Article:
Nutritional Treatment for Type 2 Diabetes

Nutrition plays a very important role in the management of type 2 diabetes. Therefore, people suffering from this disease should get professional consultation on proper nutritional management.
Nutritional Treatment for Type 2 Diabetes

Last update: 24 September, 2021

Nutritional treatment plays an important role in the management of type 2 diabetes. Although many factors affect the development of this disease, a good diet is crucial to control it and prevent related complications.

What should you know about it? Let’s take a look!

What is type 2 diabetes?

Diabetes mellitus is a chronic metabolic disorder that manifests itself with glucose levels in the blood that are higher than the recommended levels. In the specific case of type 2 diabetes, the body stops using insulin correctly. Insulin is a hormone produced by the pancreas whose function is to help glucose enter the cells and be used as energy.

Among the risk factors for developing this health issue are: having a family history of diabetes mellitus, age, obesity, and physical inactivity. In fact, it’s common for people with type 2 diabetes to also be obese or overweight.

In these patients, reducing energy in the diet while maintaining an adequate and healthy intake of nutrients at meals, is beneficial in promoting weight loss. Losing weight could translate into benefits in both glycemic and blood pressure control.

Nutritional management in type 2 diabetes

Since there’s no ideal pattern for all patients, nor a percentage of macronutrients that can be used in a general way, according to current evidence, the most advisable treatment would be a joint plan of food and physical activity prescribed by a professional. This is according to research published in the journal BMJ.

According to the latest consensus of the American Diabetes Association (ADA), the objectives of nutritional treatment should be the following:

  • Improve glycosylated hemoglobin parameters, reduce hypertension and cholesterol levels.
  • Achieve and maintain a healthy weight (at this point the patient’s adherence and change of habits are of special interest).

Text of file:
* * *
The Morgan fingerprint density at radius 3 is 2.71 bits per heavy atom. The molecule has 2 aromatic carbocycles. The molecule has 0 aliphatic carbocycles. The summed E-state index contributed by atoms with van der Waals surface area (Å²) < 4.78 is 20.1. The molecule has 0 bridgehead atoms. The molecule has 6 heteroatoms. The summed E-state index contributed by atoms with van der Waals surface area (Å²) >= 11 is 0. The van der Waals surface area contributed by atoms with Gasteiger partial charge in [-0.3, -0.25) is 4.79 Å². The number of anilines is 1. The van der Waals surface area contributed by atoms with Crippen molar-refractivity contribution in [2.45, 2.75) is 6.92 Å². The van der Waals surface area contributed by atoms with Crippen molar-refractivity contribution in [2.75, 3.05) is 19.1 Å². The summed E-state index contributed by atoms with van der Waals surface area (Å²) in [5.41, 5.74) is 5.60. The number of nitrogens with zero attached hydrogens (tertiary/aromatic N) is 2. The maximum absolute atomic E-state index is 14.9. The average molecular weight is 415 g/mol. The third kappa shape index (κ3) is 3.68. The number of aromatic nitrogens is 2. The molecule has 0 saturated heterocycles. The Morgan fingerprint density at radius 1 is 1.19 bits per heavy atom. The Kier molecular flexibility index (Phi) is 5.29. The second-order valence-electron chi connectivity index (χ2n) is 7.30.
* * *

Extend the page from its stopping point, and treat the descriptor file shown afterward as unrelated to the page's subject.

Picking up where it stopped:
• Prevent complications.

Therefore, one of the points to be taken into account, once the disease is diagnosed, is the dietary factor.


Foods with lots of carbohydrates.
Patients with type 2 diabetes should choose complex carbohydrate sources over simple carbohydrates.

Fruits, vegetables, legumes, and whole-grain cereals. These foods should be the main source of carbohydrates in any healthy diet, but especially for these patients. As they are partly made up of fiber, their entry into the bloodstream is slower and there aren’t any blood glucose peaks.

In addition, they increase the feeling of satiety, which helps weight control. According to research published in the journal Nutrients, fiber consumption appears to have a beneficial effect on serum cholesterol levels and other causes of cardiovascular risk such as hypertension.

Therefore, doctors recommend an intake of approximately 26 grams per day in women with type 2 diabetes. In men with this health issue, they recommend 28 grams per day.

This isn’t the case with foods rich in simple carbohydrates, where we would find pastries, sweets, fruit juices, etcetera. These foods are devoid of fiber and, therefore, their impact on glycemia is greater.

Consuming whole grain cereals (cereals that conserve their three parts, germ, bran, and endosperm, also called whole grains) has been studied and, although there’s insufficient evidence to justify better glycemic control with their consumption, they’ve been related to a decrease in systemic inflammation and mortality.

Non-caloric sweeteners

Although studies claim that non-caloric sweeteners such as saccharin or stevia don’t alter glycemic function, many of the foods that contain them may alter glycemic function due to the ingredients used in the production of the product.

Used as sugar substitutes, they may be beneficial in reducing sucrose or “table sugar” consumption, although researchers must conduct more studies to confirm this.

Nutritional treatment: Other foods